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First grader at board reading 3-letter words for teacher
Timothy Shanahan
Shanahan on Literacy
Timothy Shanahan

Why Instructional Sequence Doesn’t Always Matter

Beyond very general guidelines, teachers have a lot of latitude in sequencing instruction for letters and sounds.

Blast from the Past: This entry first posted on March 14, 2016. This question about what would be the best instructional sequence continues to come up regarding teaching the alphabet or teaching phonics. As this blog makes clear (I hope), sequences of these skills are more determined by some rather general, commonsensical guidelines that have emerged from empirical study, but there is no “science of reading” approved sequence that is most beneficial for learning.

Teacher’s question 

Is there a particular order in which teachers should teach the letter sounds?

Shanahan’s response

Not surprisingly, this teacher’s question comes up often.

I find it hard to explain to them that there is no research-proven best sequence for teaching the ABCs or phonics.

But that is the case.

Back when the National Reading Panel (2000) report to Congress came out, there was a similar hubbub among our legislators. The Panel had reported that phonics programs with a clear sequence of instruction — “systematic phonics” — were most successful. Consequently, they wanted to require that all teachers teach phonics using that best sequence.

The problem was that the Panel wasn’t touting any specific curricular sequence. No, it was just emphasizing the benefits of a planful and planned curriculum. About 18 different phonics curricula were examined in that collection of studies, and each of them had its own sequence for introducing letters and sounds.

And they all worked. That is, those phonics programs were successful in conferring a learning advantage on the children who were taught them.

Programs that had planned sequences of instruction — any planned sequence –— did better than approaches that promoted the idea of responsive phonics -— the notion that teachers should teach skills as the children seemed to need them.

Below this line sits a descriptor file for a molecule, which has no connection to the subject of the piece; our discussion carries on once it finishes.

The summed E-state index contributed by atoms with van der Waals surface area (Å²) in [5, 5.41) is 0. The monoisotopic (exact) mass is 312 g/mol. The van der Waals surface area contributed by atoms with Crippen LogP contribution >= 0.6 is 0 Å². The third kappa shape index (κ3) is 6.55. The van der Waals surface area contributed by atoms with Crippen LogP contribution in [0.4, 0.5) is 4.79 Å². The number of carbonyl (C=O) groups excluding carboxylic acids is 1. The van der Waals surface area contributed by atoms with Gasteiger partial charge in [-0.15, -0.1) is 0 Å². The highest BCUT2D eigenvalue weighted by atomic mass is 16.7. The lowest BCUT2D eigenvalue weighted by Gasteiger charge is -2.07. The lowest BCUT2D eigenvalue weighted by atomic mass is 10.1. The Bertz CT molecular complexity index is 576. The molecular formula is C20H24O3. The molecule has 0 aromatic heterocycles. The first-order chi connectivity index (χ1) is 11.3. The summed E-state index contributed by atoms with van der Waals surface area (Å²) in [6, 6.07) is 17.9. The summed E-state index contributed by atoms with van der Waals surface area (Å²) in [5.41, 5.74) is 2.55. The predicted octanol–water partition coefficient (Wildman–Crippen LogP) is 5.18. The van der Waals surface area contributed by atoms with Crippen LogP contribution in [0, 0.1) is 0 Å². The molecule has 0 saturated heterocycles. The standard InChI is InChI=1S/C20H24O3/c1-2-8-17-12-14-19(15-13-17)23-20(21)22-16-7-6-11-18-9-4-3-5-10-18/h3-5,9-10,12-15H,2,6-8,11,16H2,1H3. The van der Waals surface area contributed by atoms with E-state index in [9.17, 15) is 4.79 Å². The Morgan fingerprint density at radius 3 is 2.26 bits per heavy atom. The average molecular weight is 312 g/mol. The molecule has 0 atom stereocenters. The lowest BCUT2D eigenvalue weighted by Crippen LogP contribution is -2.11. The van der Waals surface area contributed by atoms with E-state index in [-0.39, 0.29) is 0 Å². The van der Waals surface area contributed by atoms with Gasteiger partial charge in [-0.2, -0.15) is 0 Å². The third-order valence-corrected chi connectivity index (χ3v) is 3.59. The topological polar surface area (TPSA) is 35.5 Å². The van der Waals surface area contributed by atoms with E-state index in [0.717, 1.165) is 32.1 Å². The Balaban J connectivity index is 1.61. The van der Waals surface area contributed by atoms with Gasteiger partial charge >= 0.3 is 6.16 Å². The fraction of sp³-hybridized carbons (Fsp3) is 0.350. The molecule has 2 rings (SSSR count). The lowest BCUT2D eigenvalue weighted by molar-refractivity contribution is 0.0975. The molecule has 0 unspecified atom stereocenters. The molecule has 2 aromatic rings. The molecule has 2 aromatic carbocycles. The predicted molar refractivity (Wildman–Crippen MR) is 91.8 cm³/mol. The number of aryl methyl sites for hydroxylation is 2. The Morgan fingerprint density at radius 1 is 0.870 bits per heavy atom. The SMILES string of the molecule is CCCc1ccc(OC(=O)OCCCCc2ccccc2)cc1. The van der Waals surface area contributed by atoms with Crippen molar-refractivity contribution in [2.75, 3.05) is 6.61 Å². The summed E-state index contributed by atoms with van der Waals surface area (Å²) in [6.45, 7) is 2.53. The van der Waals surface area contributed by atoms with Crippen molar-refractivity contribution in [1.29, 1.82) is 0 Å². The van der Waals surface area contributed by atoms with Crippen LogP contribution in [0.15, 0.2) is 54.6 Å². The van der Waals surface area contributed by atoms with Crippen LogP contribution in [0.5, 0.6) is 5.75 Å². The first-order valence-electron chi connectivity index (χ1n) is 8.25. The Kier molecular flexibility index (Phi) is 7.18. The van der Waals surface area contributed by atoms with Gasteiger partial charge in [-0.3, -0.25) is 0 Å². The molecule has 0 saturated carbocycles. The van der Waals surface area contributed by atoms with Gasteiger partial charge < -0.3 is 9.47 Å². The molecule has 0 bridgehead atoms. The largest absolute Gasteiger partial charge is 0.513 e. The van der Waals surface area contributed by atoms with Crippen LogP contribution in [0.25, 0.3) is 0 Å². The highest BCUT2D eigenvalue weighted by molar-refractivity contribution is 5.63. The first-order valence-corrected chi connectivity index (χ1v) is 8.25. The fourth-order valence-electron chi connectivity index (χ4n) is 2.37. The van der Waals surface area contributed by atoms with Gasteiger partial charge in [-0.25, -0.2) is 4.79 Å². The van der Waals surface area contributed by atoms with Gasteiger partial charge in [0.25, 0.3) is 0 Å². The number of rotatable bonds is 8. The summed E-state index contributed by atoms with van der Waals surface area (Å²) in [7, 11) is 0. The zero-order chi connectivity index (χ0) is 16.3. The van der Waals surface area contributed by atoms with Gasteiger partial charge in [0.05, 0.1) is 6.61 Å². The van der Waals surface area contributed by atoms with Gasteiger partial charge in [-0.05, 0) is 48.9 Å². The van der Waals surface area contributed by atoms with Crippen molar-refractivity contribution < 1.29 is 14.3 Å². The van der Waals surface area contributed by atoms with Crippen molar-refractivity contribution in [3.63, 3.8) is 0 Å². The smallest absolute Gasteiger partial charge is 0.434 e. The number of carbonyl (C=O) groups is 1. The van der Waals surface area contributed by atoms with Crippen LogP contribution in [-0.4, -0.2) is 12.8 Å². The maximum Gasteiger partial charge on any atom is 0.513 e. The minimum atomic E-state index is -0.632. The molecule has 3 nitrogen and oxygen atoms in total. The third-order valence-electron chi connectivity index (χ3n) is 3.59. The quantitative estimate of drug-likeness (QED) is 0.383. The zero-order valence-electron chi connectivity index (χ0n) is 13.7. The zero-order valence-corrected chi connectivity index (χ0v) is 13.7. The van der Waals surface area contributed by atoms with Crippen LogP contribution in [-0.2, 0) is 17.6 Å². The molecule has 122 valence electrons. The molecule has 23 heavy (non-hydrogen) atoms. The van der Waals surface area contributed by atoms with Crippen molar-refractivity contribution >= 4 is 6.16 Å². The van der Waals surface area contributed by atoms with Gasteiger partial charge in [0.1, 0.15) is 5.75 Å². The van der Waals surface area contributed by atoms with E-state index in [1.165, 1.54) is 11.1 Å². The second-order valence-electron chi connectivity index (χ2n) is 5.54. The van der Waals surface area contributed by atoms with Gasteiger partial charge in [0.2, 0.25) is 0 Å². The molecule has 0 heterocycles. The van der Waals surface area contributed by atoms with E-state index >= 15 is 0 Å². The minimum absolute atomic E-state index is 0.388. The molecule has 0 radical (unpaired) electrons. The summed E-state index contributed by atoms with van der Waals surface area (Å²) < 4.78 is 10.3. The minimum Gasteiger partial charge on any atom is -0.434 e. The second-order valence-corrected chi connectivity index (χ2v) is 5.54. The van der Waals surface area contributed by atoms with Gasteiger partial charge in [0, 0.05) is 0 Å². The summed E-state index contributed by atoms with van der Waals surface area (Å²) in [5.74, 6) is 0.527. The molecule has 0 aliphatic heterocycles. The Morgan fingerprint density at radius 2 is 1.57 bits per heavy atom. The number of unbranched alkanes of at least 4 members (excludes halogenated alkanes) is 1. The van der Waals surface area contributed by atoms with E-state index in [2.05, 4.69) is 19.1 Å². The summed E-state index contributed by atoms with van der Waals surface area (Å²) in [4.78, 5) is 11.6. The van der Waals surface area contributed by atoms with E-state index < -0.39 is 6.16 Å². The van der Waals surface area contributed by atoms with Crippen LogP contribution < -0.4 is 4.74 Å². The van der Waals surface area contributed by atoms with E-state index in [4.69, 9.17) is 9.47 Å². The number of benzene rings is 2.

Personally, I wasn’t surprised by this finding, since as a classroom teacher I had tried to teach phonics in such an individual, diagnostic way, keeping track of what I had covered with each child. It was an unholy nightmare. It required way too much managing on my part and way too little learning for the kids.

Teaching in a sequence is important because it ensures that all of the skills get taught — and taught thoroughly. But no sequence has proven to be superior to any other.

That doesn’t mean that letter or sound orderings should be completely arbitrary in a curriculum, just that many variations are going to be effective.

It makes sense, for example, to start out teaching some of the most useful or frequently appearing letters and sounds. Children learn such letters — including the ones in their own name — more quickly than the letters they don’t see as often (Dunn-Rankin, 1978). It is wise to teach the vowels along with letters like t, h, s, n, before taking on the much less frequent ones z, q, x, or k. Kids can successfully learn these letters in any sequence, but teaching the most frequent ones early, enables them to read words sooner.

When I was a becoming a teacher there was a controversy over whether it was best to introduce consonants or vowels first. Lots of argument, but not much data. Our professors demonstrated that if you took all the vowels out of a message you could still read the text, so they claimed consonants were most useful and therefore more worthy of early attention. Other authorities argued back that there are no words without vowels and vowels have some of the highest frequencies. Accordingly, they thought vowels merited earlier instruction.